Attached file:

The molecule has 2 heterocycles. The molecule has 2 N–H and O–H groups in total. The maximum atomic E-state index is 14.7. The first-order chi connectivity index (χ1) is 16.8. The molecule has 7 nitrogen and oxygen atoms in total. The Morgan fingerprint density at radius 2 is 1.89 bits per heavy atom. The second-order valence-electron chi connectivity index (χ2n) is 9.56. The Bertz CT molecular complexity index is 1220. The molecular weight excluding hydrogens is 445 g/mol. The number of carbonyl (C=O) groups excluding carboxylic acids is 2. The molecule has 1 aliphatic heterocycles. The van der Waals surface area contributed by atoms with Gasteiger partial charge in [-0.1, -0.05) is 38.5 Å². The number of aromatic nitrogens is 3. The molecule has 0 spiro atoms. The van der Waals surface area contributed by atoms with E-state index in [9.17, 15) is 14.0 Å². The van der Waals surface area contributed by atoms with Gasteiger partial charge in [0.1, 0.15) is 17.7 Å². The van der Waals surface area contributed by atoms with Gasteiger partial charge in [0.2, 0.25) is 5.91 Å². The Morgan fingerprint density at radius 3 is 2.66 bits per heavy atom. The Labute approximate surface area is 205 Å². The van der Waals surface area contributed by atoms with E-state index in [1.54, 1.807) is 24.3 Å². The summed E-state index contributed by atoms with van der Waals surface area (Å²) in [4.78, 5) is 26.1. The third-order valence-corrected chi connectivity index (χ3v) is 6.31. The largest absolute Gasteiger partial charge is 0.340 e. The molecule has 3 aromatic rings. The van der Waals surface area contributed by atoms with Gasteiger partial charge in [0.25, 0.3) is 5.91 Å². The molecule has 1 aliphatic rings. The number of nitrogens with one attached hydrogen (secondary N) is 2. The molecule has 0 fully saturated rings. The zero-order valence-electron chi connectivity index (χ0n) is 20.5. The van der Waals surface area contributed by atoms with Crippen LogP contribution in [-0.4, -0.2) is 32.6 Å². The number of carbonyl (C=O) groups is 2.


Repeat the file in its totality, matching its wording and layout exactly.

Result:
The molecule has 2 heterocycles. The molecule has 2 N–H and O–H groups in total. The maximum atomic E-state index is 14.7. The first-order chi connectivity index (χ1) is 16.8. The molecule has 7 nitrogen and oxygen atoms in total. The Morgan fingerprint density at radius 2 is 1.89 bits per heavy atom. The second-order valence-electron chi connectivity index (χ2n) is 9.56. The Bertz CT molecular complexity index is 1220. The molecular weight excluding hydrogens is 445 g/mol. The number of carbonyl (C=O) groups excluding carboxylic acids is 2. The molecule has 1 aliphatic heterocycles. The van der Waals surface area contributed by atoms with Gasteiger partial charge in [-0.1, -0.05) is 38.5 Å². The number of aromatic nitrogens is 3. The molecule has 0 spiro atoms. The van der Waals surface area contributed by atoms with E-state index in [9.17, 15) is 14.0 Å². The van der Waals surface area contributed by atoms with Gasteiger partial charge in [0.1, 0.15) is 17.7 Å². The van der Waals surface area contributed by atoms with Gasteiger partial charge in [0.2, 0.25) is 5.91 Å². The Morgan fingerprint density at radius 3 is 2.66 bits per heavy atom. The Labute approximate surface area is 205 Å². The van der Waals surface area contributed by atoms with E-state index in [1.54, 1.807) is 24.3 Å². The summed E-state index contributed by atoms with van der Waals surface area (Å²) in [4.78, 5) is 26.1. The third-order valence-corrected chi connectivity index (χ3v) is 6.31. The largest absolute Gasteiger partial charge is 0.340 e. The molecule has 3 aromatic rings. The van der Waals surface area contributed by atoms with Gasteiger partial charge in [0.25, 0.3) is 5.91 Å². The molecule has 1 aliphatic rings. The number of nitrogens with one attached hydrogen (secondary N) is 2. The molecule has 0 fully saturated rings. The zero-order valence-electron chi connectivity index (χ0n) is 20.5. The van der Waals surface area contributed by atoms with Crippen LogP contribution in [-0.4, -0.2) is 32.6 Å². The number of carbonyl (C=O) groups is 2.